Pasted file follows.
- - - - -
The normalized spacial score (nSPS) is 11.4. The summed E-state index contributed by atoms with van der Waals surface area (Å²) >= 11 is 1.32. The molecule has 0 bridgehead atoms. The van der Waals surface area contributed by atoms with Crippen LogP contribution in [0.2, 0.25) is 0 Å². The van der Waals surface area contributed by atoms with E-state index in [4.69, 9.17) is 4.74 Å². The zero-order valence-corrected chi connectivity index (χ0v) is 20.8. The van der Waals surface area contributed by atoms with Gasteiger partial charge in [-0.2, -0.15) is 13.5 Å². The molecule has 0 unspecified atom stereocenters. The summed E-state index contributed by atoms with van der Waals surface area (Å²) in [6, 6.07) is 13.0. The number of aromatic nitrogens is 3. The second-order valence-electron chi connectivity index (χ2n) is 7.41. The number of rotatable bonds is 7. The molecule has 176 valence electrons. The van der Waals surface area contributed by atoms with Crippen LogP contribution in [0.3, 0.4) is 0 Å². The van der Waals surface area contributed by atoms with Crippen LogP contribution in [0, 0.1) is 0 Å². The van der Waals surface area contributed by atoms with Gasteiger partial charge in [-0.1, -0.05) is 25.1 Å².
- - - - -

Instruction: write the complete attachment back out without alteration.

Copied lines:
The normalized spacial score (nSPS) is 11.4. The summed E-state index contributed by atoms with van der Waals surface area (Å²) >= 11 is 1.32. The molecule has 0 bridgehead atoms. The van der Waals surface area contributed by atoms with Crippen LogP contribution in [0.2, 0.25) is 0 Å². The van der Waals surface area contributed by atoms with E-state index in [4.69, 9.17) is 4.74 Å². The zero-order valence-corrected chi connectivity index (χ0v) is 20.8. The van der Waals surface area contributed by atoms with Gasteiger partial charge in [-0.2, -0.15) is 13.5 Å². The molecule has 0 unspecified atom stereocenters. The summed E-state index contributed by atoms with van der Waals surface area (Å²) in [6, 6.07) is 13.0. The number of aromatic nitrogens is 3. The second-order valence-electron chi connectivity index (χ2n) is 7.41. The number of rotatable bonds is 7. The molecule has 176 valence electrons. The van der Waals surface area contributed by atoms with Crippen LogP contribution in [0.3, 0.4) is 0 Å². The van der Waals surface area contributed by atoms with Crippen LogP contribution in [0, 0.1) is 0 Å². The van der Waals surface area contributed by atoms with Gasteiger partial charge in [-0.1, -0.05) is 25.1 Å².